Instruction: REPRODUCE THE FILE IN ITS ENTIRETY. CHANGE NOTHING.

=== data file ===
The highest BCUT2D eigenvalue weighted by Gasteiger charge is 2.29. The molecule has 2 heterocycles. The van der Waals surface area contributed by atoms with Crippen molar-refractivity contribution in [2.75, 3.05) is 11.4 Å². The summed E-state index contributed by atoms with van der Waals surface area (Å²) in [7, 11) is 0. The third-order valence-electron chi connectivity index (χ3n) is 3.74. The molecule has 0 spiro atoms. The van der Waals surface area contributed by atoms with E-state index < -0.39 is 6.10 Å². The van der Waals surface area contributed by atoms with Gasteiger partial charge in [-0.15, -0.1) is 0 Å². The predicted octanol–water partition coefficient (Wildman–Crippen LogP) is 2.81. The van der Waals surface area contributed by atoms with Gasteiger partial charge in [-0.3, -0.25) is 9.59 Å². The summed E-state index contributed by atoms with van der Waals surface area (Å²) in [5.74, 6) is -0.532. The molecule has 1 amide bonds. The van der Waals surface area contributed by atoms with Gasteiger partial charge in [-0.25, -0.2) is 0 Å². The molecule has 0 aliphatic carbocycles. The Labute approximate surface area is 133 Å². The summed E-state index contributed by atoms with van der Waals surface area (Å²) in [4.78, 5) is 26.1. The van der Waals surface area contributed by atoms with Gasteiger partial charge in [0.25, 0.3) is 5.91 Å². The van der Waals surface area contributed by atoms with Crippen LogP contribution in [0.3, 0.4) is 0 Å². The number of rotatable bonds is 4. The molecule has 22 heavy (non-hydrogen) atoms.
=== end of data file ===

The highest BCUT2D eigenvalue weighted by Gasteiger charge is 2.29. The molecule has 2 heterocycles. The van der Waals surface area contributed by atoms with Crippen molar-refractivity contribution in [2.75, 3.05) is 11.4 Å². The summed E-state index contributed by atoms with van der Waals surface area (Å²) in [7, 11) is 0. The third-order valence-electron chi connectivity index (χ3n) is 3.74. The molecule has 0 spiro atoms. The van der Waals surface area contributed by atoms with E-state index < -0.39 is 6.10 Å². The van der Waals surface area contributed by atoms with Gasteiger partial charge in [-0.15, -0.1) is 0 Å². The predicted octanol–water partition coefficient (Wildman–Crippen LogP) is 2.81. The van der Waals surface area contributed by atoms with Gasteiger partial charge in [-0.3, -0.25) is 9.59 Å². The summed E-state index contributed by atoms with van der Waals surface area (Å²) in [5.74, 6) is -0.532. The molecule has 1 amide bonds. The van der Waals surface area contributed by atoms with Gasteiger partial charge in [-0.25, -0.2) is 0 Å². The molecule has 0 aliphatic carbocycles. The Labute approximate surface area is 133 Å². The summed E-state index contributed by atoms with van der Waals surface area (Å²) in [4.78, 5) is 26.1. The van der Waals surface area contributed by atoms with Gasteiger partial charge in [0.25, 0.3) is 5.91 Å². The van der Waals surface area contributed by atoms with Crippen LogP contribution in [0.3, 0.4) is 0 Å². The number of rotatable bonds is 4. The molecule has 22 heavy (non-hydrogen) atoms.